Latest in Gaming

Image credit:

The Philadelphia 76ers just bought a pair of eSports teams

The two will be merged into a "powerhouse competitor."
Andrew Tarantola, @terrortola
September 26, 2016
Share
Tweet
Share

Sponsored Links

Jesse D. Garrabrant/NBAE via Getty Images

The Philadelphia 76ers' ownership group announced on Monday that it has acquired two eSports teams, Team Apex and Team Dignatas, and will merge them into a single organization under the Dignatas banner. The team will compete in League of Legends, Counter Strike: Global Offensive, Overwatch and Heroes of the Storm while the 76ers will handle the day-to-day operations including player recruitment, marketing and sales.

This marks the first time that a North American sports franchise has bought into eSports, unlike in Europe where a number of top football clubs -- including Vfl Wolfsburg, West Ham United, Manchester City and Valencia CF -- all own their own digital sports teams. A few NBA owners like Mark Cuban, Dan Gilbert and Steve Kaplan have invested in teams and leagues, none have flat out bought one. The closest we have to that is retired NBA star Rick Fox, who purchased team Gravity Gaming before renaming it Echo Fox.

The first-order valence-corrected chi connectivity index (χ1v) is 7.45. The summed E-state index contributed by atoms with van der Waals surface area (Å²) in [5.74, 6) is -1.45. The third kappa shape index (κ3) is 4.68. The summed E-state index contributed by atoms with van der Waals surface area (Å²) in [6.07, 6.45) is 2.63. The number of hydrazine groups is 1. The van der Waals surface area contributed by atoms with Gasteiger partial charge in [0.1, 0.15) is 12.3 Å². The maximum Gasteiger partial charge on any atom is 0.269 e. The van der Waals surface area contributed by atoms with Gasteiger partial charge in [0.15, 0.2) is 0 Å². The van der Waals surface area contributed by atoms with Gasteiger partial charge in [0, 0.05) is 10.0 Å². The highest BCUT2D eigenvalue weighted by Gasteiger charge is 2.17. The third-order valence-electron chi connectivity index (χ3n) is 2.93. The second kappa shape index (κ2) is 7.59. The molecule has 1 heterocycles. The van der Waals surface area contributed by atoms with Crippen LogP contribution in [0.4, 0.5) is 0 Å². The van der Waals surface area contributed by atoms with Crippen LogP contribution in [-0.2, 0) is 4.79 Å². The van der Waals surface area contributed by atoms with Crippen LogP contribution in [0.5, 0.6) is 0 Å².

All products recommended by Engadget are selected by our editorial team, independent of our parent company. Some of our stories include affiliate links. If you buy something through one of these links, we may earn an affiliate commission.
Comment
Comments
Share
Tweet
Share

Popular on Engadget

The 2020 Engadget Holiday Gift Guide

The 2020 Engadget Holiday Gift Guide

View
Scientists might know why astronauts develop health problems in space

Scientists might know why astronauts develop health problems in space

View
Volkswagen may release a small EV for as little as $24,000

Volkswagen may release a small EV for as little as $24,000

View
Vizio's rotating Dolby Atmos soundbar is $400 off ahead of Cyber Monday

Vizio's rotating Dolby Atmos soundbar is $400 off ahead of Cyber Monday

View
Hacker sells access to hundreds of corporate executives' email accounts

Hacker sells access to hundreds of corporate executives' email accounts

View

From around the web

Page 1Page 1ear iconeye iconFill 23text filevr